Maya Angelou once wrote, “Words mean more than what is set down on paper. It takes the human voice to infuse them with a deeper meaning.” This cannot ring more true than for lyrics put to melody. The greatest respect an artist can pay to music is to give it life. You may have heard a song a million times before, but whenever Pat sang it, the comfort his voice brought to many a lyric somehow left you feeling as if you’d heard it for the first time. It was the singer, not the song, that made the music move along. Working in several churches throughout the greater Boston area made Pat hopeful for the same for his kids. Both he and Beverly instilled the same discipline of developing musical abilities that Pat’s parents had with him before. Watching the final products of his daughters’ endeavors brought him a great sense of satisfaction. Show choir shows, band performances, piano, voice, and dance recitals, and even softball games gave him the opportunity to see his vision for his family come true before his own eyes. When he performed in musical reviews at St. Joseph in Somerville, he made sure his daughters were a part of it too. If he had an important work trip to make, he made sure his family tagged along. He led by example and knew when to pass the reigns. From Our Lady of Mercy and St. Joseph in Belmont to Sacred Heart and St. Patrick in Watertown, and of course St. Peter in Cambridge, each daughter has filled in a portion of his very big shoes through the years. Buckley’s girls, or the affectionately deemed VonBuckleys, will continue to hold up the legacy he established.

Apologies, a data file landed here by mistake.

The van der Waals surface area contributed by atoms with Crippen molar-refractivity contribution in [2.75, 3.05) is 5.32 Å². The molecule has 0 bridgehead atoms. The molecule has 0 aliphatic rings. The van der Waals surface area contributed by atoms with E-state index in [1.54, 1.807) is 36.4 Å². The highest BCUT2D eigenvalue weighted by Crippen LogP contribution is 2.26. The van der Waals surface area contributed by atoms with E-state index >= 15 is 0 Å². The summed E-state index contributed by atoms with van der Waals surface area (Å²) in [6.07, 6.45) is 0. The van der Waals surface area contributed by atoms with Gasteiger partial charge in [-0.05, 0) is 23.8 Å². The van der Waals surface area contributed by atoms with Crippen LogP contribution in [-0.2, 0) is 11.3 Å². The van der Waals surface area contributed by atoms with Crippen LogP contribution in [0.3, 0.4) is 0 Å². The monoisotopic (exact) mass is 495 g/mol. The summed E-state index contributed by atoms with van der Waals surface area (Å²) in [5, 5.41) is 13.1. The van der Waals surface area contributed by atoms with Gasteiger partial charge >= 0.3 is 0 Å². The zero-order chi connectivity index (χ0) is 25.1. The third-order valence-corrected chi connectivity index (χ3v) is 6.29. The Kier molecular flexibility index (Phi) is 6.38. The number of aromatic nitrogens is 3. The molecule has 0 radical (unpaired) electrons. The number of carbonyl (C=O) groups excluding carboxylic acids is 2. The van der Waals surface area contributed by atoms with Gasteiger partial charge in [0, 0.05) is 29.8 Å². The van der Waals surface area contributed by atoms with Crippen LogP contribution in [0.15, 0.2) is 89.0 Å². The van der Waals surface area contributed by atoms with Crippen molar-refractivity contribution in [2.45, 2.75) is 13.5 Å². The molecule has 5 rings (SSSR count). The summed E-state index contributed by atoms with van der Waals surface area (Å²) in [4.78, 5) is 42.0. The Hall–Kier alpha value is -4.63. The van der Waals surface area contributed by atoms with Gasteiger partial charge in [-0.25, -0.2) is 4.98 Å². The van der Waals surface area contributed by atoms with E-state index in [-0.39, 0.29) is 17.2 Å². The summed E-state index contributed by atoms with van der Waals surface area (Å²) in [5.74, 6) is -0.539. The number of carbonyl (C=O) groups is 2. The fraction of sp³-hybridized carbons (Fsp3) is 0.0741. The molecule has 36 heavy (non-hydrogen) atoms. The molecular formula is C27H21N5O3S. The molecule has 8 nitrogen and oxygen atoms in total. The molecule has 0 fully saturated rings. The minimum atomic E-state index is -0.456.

The Beatitudes describe the blessedness of those who have certain qualities or experiences peculiar to those belonging to the Kingdom of Heaven. Pat was indeed humble, recognizing all his blessings as gifts from God. He mourned for himself and others and awaited eternal comfort. He was obedient to the will of God. He consistently strived to better himself and be filled by the Holy Spirit. He easily forgave, showing a deep sense of compassion and love for others often saying, “you can break my heart, but you can never break my love for you.” He was full of grace, humility, and love and strived to be pure of heart in all things. Perhaps thought of as a leader, Pat was truly a peacemaker. Ultimately, he held fast to his beliefs, even in the face of contradiction. Yes, Pat Buckley actively lived out the Beatitudes’ universal virtues of humility, compassion, and helping others daily.